I love books. As a kid, I read everything—westerns, science fiction, Laura Ingalls Wilder, and J.R.R. Tolkien. Most kids think Disneyland is “the happiest place on earth,” but for me it was the public library. I was such a bookworm that, when I got in trouble at home, my parents would ground me . . . from reading!
It wasn’t until I enrolled at Ozark Christian College that I discovered reading books could actually be a spiritual discipline. Growing up, books were entertainment—a way to feed my imagination, but I had never considered that the right books could also feed my soul.
Books Can Be God’s Tools
Professors like Mark Scott and Gary Zustiak challenged me to see wise reading as a way to grow in Christ. In my classes, I was stretched by the assigned books:
• Celebration of Discipline by Richard Foster opened my imagination to new ways of pursuing God.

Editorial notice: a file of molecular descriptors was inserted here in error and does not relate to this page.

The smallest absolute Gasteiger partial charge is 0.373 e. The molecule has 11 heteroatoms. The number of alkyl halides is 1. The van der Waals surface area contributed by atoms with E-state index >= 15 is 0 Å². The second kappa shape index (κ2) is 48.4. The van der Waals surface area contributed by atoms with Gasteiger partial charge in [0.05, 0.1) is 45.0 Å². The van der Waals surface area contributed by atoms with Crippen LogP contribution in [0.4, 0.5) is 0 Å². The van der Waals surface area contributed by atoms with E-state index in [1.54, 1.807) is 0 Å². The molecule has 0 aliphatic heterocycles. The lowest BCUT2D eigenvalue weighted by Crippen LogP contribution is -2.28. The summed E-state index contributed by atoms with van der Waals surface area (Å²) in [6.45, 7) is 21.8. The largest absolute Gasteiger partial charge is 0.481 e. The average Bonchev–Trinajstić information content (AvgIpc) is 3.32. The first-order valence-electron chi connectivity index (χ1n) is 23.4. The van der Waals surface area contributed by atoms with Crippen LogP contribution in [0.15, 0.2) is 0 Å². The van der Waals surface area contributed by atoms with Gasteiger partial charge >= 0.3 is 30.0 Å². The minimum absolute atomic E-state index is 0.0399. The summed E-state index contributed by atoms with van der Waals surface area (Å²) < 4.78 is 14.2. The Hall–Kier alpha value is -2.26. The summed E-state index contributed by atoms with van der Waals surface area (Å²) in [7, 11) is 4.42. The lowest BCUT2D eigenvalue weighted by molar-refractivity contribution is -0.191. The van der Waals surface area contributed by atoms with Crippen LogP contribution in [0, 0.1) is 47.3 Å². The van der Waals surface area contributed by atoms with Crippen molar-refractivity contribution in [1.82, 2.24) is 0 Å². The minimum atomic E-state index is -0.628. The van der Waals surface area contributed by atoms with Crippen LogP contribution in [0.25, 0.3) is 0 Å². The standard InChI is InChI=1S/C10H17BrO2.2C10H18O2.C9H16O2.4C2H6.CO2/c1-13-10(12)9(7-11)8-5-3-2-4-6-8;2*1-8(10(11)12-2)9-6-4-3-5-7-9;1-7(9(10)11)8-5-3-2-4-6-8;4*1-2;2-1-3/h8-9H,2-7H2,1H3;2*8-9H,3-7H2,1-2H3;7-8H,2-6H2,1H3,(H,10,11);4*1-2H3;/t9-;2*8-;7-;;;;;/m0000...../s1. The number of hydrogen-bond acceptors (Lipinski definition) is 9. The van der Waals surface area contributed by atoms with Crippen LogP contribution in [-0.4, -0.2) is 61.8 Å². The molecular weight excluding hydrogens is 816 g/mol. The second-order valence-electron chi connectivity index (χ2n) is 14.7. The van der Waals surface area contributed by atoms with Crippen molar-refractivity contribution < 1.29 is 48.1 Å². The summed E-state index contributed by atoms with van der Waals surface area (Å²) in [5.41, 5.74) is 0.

• Between Two Worlds by John Stott stirred my heart with the history, the craft, and the glory of preaching.
• Bruchko by Bruce Olson brought tears to my eyes as I read this autobiography of a young man who persevered through great trials to bring Christ to a primitive South American Indian tribe.
• Mere Christianity by C.S. Lewis helped me embrace my faith as reasonable—a clearheaded choice, not a blind leap.
Like a sculptor, God wanted to shape me into the image of Christ, and he was using books as his tools. God apparently used books to shape the apostle Paul. In 2 Timothy 4:13, Paul writes from prison, asking Timothy to come quickly and to bring “the books, but especially the parchments” (King James Version). While “the parchments” are probably Paul’s Old Testament Scriptures, “the books” are his other reading materials. The old apostle wants his library.